Tags: Digestive Problems | do | probiotics | work | inflammatory bowel disease | IBD

Do Probiotics Work for Inflammatory Bowel Disease?

By    |   Friday, 27 May 2016 04:01 PM

Many people take probiotics for overall health, but if you have inflammatory bowel disease (IBD), could they work to benefit you?

Researchers are unsure of the underlying cause of inflammatory bowel disease, so treating it can be a challenge. In addition to conventional medicine that can help reduce inflammation and ease symptoms, some patients also seek natural alternatives such as probiotics.

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Probiotics are products and foods containing live beneficial bacteria that help balance the gut flora, providing a host of health benefits.

While probiotics have shown promise in treating other maladies of the digestive system, research into using them to treat IBD has been disappointing so far with no concrete evidence they provide benefit.

A study is currently underway to determine if a new strain of probiotic may benefit patients. The researchers have found a strain of bacteria called Bifidobacterium breve that already exists in the bowels, but is less plentiful in people who have inflammatory bowel disease. The researchers plan to develop this strain into a protective probiotic that will then be tested on patients with IBD, says Crohn’s and Colitis UK.

Registered dietitian Sherry Coleman Collins writes in Today’s Dietician that the current research about treating IBD with probiotics is limited, but because there are so many different strains of probiotics to study, she expects the body of knowledge to expand greatly.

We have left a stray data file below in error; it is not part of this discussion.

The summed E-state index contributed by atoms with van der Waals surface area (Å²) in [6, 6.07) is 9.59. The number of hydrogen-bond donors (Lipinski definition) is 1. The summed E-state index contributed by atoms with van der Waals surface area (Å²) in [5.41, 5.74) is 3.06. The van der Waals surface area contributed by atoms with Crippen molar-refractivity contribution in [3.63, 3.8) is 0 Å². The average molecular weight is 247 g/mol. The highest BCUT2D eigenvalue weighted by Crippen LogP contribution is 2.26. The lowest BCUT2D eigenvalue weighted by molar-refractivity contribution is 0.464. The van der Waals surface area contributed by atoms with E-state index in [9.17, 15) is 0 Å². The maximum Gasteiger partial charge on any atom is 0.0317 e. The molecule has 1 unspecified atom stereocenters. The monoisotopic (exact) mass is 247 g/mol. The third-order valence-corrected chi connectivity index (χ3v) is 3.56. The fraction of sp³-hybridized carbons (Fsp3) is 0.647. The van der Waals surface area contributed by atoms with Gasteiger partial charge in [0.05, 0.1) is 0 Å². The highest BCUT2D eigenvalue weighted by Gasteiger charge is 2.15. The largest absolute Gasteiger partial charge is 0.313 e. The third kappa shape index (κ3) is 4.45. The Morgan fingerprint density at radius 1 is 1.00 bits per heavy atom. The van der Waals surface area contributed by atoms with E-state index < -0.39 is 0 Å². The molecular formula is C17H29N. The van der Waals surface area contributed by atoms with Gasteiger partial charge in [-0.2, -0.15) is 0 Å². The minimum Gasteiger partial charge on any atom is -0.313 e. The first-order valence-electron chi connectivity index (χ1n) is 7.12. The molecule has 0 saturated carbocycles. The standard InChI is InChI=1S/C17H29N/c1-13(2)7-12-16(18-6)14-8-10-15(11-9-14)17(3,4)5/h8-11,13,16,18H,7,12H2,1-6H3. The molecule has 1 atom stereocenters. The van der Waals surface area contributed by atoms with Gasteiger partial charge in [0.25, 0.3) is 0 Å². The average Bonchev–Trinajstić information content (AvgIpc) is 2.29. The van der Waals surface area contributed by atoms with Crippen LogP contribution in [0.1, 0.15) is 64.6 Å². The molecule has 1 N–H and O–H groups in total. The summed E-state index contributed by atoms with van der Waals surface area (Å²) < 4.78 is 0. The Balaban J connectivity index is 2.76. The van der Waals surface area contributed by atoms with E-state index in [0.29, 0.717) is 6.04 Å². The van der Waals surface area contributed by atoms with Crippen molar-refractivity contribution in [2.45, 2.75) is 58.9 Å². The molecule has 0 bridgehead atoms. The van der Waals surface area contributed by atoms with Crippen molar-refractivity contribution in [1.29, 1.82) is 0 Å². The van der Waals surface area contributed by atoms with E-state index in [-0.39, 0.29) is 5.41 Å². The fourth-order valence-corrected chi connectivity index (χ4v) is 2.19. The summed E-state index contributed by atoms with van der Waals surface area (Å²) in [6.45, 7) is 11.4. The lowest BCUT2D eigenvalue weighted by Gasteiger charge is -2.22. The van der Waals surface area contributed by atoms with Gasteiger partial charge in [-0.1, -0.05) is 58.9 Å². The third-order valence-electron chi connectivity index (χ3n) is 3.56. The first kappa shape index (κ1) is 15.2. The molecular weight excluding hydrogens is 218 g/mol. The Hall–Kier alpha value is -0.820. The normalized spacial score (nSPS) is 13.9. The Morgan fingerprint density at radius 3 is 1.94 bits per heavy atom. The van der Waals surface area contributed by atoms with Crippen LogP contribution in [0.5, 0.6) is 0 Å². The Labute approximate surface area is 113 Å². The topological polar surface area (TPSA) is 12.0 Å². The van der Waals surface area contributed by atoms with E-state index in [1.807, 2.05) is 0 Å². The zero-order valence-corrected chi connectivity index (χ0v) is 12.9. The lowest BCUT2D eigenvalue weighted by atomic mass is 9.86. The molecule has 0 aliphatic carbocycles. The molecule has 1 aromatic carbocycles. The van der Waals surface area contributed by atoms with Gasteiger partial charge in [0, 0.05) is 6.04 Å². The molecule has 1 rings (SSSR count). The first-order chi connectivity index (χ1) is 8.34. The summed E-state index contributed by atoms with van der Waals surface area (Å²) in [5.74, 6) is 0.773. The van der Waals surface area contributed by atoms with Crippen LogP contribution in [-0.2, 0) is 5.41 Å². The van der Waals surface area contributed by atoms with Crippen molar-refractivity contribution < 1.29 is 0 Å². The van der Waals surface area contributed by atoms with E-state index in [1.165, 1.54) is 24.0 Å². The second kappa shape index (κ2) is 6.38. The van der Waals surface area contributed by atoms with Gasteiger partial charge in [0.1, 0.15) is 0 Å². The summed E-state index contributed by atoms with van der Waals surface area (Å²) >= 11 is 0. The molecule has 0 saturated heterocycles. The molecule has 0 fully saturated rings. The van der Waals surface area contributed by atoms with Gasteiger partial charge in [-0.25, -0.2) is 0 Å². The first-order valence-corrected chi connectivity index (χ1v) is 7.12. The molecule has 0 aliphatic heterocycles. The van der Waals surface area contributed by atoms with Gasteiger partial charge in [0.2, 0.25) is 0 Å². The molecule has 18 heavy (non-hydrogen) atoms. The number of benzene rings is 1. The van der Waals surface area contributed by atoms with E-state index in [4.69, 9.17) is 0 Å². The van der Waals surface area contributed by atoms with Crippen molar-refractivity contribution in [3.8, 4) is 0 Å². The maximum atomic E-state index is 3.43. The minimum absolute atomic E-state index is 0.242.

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Of the different types of IBD, the most promising results with probiotics have been seen in a condition called pouchitis. Enough positive data also exists for using probiotics to treat ulcerative colitis that many clinicians now incorporate them into treatment plans.

According to WebMD, because the research supporting the benefit of probiotics in treatment of inflammatory bowel disease is murky, probiotics should not be considered a first-line treatment for these conditions. However, they pose almost no health risks so they can be used together with conventional medications.

WebMD advises patients who take probiotics for inflammatory bowel disease to keep a journal of which strains they are taking and note any changes in symptoms to help isolate strains that may be working.

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Many people take probiotics for overall health, but if you have inflammatory bowel disease (IBD), could they work to benefit you?
do, probiotics, work, inflammatory bowel disease, IBD
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2016-01-27
Friday, 27 May 2016 04:01 PM
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